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LaLena MaeRee
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I moved to the pacific northwest so I am currently surrounded by LOADS of berries that are starting to ripen, from what I have read jam seems sugary and not very healthy, what can I do with these berries? I would prefer to turn them into some sort of probiotic or tonic, maybe something that can sit on the shelf but isn't loaded with sugar, any ideas? My google search found how to remove pacific northwest blackberry instead of eat it
 
Eric Thompson
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Location: Bothell, WA - USA
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My regular habit is to freeze them in gallon bags: pick, soak lightly to wash, and put on a tray or a small amount in a gallon bag in the freezer so they freeze without sticking. combine the frozen berries into quart or gallon bags and keep them in the freezer.
During winter, I take them out 10 or so at a time and eat with homemade applesauce that was also frozen for winter -- great moprning or evening food!
 
Kari Gunnlaugsson
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There was a link to a recipe posted on this thread

wildberry preserves

for a lacto fermented berry preserve with no-sugar pectin, if you're into probiotics it might interest you...i'm going to try it but have no results to share just yet...
 
Leila Rich
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I haven't tried lacto-fermenting fruit; it's on my 'to-do' list for this summer
The ways I preserve blackberries, if not in the freezer, tend to involve a fair amount of sugar, although I'm sure you could make a pasteurised, sealed cordial with very little sweetening. Honey would work.
My number one suggested use for blackberries would be wine. Best wine ever! I've never made schnaps, but blackberry schnaps sounds yummy.
Could they be dehydrated and rubbed through a sieve?
 
LaLena MaeRee
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Thank you all so much! I am definitely gonna ferment some and see how that goes, freezing also. Drying I am not sure about because it is so wet here and I don't have a dehydrator of any kind, I have read in the PNW just laying things to dry does not work. I am curious about alcohols, but am afraid of ruining them. I remember as a kid whenever we got a bad stomach flu or ache my dad would get out his super old bottle of blackberry brandy and give us a shot, I would love to make some of that. I hadn't even thought about using our raw honey as a sweetener, berries from the yard + honey from down the road has got to = yumm right? Maybe I will spend the next month doing everything we can all think of to blackberries, sounds like a tasty experiment.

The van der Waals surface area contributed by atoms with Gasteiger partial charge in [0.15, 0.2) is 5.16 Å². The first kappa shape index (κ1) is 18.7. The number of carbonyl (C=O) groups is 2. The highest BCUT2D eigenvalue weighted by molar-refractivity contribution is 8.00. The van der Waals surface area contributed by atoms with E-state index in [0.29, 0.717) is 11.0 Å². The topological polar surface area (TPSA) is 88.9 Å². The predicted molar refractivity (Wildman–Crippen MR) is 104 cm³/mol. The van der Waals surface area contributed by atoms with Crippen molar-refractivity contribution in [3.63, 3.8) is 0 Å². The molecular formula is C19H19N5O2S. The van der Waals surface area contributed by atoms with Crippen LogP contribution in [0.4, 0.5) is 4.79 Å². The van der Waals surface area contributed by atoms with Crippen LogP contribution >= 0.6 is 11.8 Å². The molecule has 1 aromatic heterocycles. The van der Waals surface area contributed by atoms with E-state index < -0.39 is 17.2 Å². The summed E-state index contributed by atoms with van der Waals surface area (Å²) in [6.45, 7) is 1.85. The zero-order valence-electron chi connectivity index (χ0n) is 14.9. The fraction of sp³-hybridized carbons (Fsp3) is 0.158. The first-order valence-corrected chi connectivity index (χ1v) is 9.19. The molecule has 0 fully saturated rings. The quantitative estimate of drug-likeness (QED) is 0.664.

Leila Rich
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Location: Wellington, New Zealand. Temperate, coastal, sandy, windy,
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LaLena MaeRee wrote:I hadn't even thought about using our raw honey as a sweetener

If you want the honey to stay raw, you'll need to add it after the cordial's cooled a bit; while this would knock out the 'seal while hot' factor, honey's antibacterial properties will probably balance it.
Do you have lots of honey? I've never made mead, but blackberry mead sounds nice...
I've got blackberry wine on the go and it smell amazing Still tastes pretty average, but give it time...the main thing is it isn't vinegar!
I'm pretty casual about hygeine, and after much hair-tearing, I decided to make my first batch using suphur dioxide.
btw, I'm not obsessed with alcohol, it's just been on my 'learn how to...' list this year
 
Jeanine Gurley Jacildone
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Me too - taking a pass on the sugary stuff.

Last year I packed lots of small plums in jars and poured brandy over them. About 6 months or so later I started opening up jars. Great sipping drink and my husband loved the plums with his pork roast, I also minced them into some quickbreads and I can't remember what else we did with them but they disappeared quickly. If I can ever get my blackberries going I'll do the same with them.

I am also a huge fan of juicing and freezing what I don't drink. The birds get the pulp so that is less food I have to buy for them. The muscadines will start ripening soon so me and the chicks are going to be full of muscadines (juice and plup) again soon.
 
Julia Winter
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Location: Moved from south central WI to Portland, OR
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I'm in Wisconsin so I don't have blackberries growing like weeds (I remember one summer in Berkeley amazing my roomates with a blackberry/plum cobbler from foraged fruit) but I am starting up a PrimeJim/PrimeJan blackberry patch and they've worked very well in my steam juicer.